How much would you pay for fast-growing buy now, pay later shares?

It's undeniable that BNPL shares have been one of the best investments on the ASX in the past couple of years. However, are Afterpay and Zip shares good value now, or are valuations overly stretched?

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For the past couple of years, buy now, pay later (BNPL) shares have been a great success story on the ASX.

Afterpay Ltd (ASX: APT) is now among the top 100 largest ASX companies with a market cap of over $7.7 billion, and is not alone. Zip Co Limited (ASX: Z1P) has reached a size of $1.38 billion, Flexigroup Limited (ASX: FXL) is almost $750 million and, behind them, there is a host of smaller players including Sezzle Inc (ASX: SZL), Splitit Ltd (ASX: SPT), and Openpay Group (ASX: OPY).

It is not an easy task to value businesses that are growing at rates close to 100%, while having no current earnings. Most of these companies are suffering large operating losses, which forces them to regularly raise capital just to stay afloat and pay their obligations as they fall due.


Afterpay is the largest and best-known company amongst the BNPL players and is currently raising $30 million in capital through a share purchase plan. The SPP was originally planned for June, but was put on hold while awaiting for an AUSTRAC audit report. Current shareholders will be able to purchase up to $15,000 in new shares at a price of $23 through the new share purchase plan.

Other investors can invest at the current share price of $29.61, which implies a price-to-sales ratio of 31.49 and a 1-year sales forecasted growth rate of 77%.

The good news is that analysts forecast Afterpay to reach profitability in 2020, with 7.7 cents per share in earnings, which implies a forward-looking price-to-earnings (P/E) ratio of about 380.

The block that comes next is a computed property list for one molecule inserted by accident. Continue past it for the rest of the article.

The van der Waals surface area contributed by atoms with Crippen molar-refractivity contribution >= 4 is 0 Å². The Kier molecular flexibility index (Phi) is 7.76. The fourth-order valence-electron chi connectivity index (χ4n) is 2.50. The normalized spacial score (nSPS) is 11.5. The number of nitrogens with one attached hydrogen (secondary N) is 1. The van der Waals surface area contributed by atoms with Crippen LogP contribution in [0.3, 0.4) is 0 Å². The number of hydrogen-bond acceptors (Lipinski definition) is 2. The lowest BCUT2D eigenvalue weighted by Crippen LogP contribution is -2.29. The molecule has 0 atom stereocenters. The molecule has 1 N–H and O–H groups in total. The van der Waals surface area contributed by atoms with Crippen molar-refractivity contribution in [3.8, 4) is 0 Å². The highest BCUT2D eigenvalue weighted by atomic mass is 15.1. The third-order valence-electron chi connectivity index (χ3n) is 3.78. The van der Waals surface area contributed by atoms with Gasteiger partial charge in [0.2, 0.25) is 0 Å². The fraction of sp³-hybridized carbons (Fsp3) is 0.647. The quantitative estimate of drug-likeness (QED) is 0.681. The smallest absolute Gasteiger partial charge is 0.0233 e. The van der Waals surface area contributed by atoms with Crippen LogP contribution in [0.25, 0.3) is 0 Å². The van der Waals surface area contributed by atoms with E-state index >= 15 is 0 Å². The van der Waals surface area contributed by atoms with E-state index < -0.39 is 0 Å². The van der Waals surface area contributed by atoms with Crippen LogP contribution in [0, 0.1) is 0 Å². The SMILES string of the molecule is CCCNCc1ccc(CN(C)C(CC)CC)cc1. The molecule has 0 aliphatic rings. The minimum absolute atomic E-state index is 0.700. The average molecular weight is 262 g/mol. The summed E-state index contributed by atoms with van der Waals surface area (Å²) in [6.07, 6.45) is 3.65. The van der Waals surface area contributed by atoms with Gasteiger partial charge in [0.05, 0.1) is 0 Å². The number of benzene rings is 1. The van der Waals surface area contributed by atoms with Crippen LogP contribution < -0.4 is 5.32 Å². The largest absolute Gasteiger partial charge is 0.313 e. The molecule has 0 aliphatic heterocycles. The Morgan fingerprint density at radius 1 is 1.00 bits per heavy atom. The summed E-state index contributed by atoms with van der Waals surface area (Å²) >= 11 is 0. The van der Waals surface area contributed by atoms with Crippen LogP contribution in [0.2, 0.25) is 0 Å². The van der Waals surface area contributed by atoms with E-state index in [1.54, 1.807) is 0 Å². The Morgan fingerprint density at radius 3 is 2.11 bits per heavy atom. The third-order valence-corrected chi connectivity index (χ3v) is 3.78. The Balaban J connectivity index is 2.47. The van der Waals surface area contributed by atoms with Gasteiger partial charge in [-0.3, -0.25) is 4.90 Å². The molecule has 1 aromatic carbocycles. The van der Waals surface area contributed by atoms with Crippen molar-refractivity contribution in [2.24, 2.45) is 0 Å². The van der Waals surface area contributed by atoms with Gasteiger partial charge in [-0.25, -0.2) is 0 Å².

After raising $60 million from institutional investors in November, Zip has now just completed a further $10 million share placement at a price of $3.7 per share. By 27 December, Zip will report whether its share placement has been successful and fully subscribed.

Meanwhile, investors can snap up shares on the open market for $3.52, which implies a price to sales ratio of 13.53 and a 1-year sales forecasted growth rate of 91.1%.

Zip is also forecasted to reach profitability in 2021, with 3.9 cents per share in earnings, which implies a 2-year forward-looking P/E of 93.

Foolish takeaway

Overall, a positive sign for BNPL shares is that the road to profitability appears to be clearly ahead, as both Afterpay and Zip are currently forecasted to book a profit within the next couple of years.

At the same time, there are several headwinds on the horizon, including fierce competition, shareholders dilution, regulatory risk, and stretched valuations.

As such, as a matter of personal preference, I would hold off from investing in BNPL shares at these levels.

Giacomo Graziano has no position in any of the stocks mentioned. The Motley Fool Australia's parent company Motley Fool Holdings Inc. owns shares of AFTERPAY T FPO and ZIPCOLTD FPO. The Motley Fool Australia has no position in any of the stocks mentioned. We Fools may not all hold the same opinions, but we all believe that considering a diverse range of insights makes us better investors. The Motley Fool has a disclosure policy. This article contains general investment advice only (under AFSL 400691). Authorised by Scott Phillips.

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